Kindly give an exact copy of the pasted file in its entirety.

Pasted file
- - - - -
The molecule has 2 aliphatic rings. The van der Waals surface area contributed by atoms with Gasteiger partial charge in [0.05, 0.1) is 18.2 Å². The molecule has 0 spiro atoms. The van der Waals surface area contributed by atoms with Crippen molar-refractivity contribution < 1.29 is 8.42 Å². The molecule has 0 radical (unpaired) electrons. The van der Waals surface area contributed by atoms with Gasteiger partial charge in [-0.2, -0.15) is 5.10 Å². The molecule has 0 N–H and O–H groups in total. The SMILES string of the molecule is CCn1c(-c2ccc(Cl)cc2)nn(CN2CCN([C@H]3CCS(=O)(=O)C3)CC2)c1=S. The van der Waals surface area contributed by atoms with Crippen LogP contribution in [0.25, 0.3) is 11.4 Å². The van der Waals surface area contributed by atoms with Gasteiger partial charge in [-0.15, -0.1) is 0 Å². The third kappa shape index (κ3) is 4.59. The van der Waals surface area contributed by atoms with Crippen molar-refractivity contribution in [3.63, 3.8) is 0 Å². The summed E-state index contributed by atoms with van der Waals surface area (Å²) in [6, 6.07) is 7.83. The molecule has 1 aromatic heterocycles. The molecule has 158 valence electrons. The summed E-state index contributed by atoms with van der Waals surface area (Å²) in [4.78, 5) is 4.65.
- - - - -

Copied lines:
The molecule has 2 aliphatic rings. The van der Waals surface area contributed by atoms with Gasteiger partial charge in [0.05, 0.1) is 18.2 Å². The molecule has 0 spiro atoms. The van der Waals surface area contributed by atoms with Crippen molar-refractivity contribution < 1.29 is 8.42 Å². The molecule has 0 radical (unpaired) electrons. The van der Waals surface area contributed by atoms with Gasteiger partial charge in [-0.2, -0.15) is 5.10 Å². The molecule has 0 N–H and O–H groups in total. The SMILES string of the molecule is CCn1c(-c2ccc(Cl)cc2)nn(CN2CCN([C@H]3CCS(=O)(=O)C3)CC2)c1=S. The van der Waals surface area contributed by atoms with Crippen LogP contribution in [0.25, 0.3) is 11.4 Å². The van der Waals surface area contributed by atoms with Gasteiger partial charge in [-0.15, -0.1) is 0 Å². The third kappa shape index (κ3) is 4.59. The van der Waals surface area contributed by atoms with Crippen molar-refractivity contribution in [3.63, 3.8) is 0 Å². The summed E-state index contributed by atoms with van der Waals surface area (Å²) in [6, 6.07) is 7.83. The molecule has 1 aromatic heterocycles. The molecule has 158 valence electrons. The summed E-state index contributed by atoms with van der Waals surface area (Å²) in [4.78, 5) is 4.65.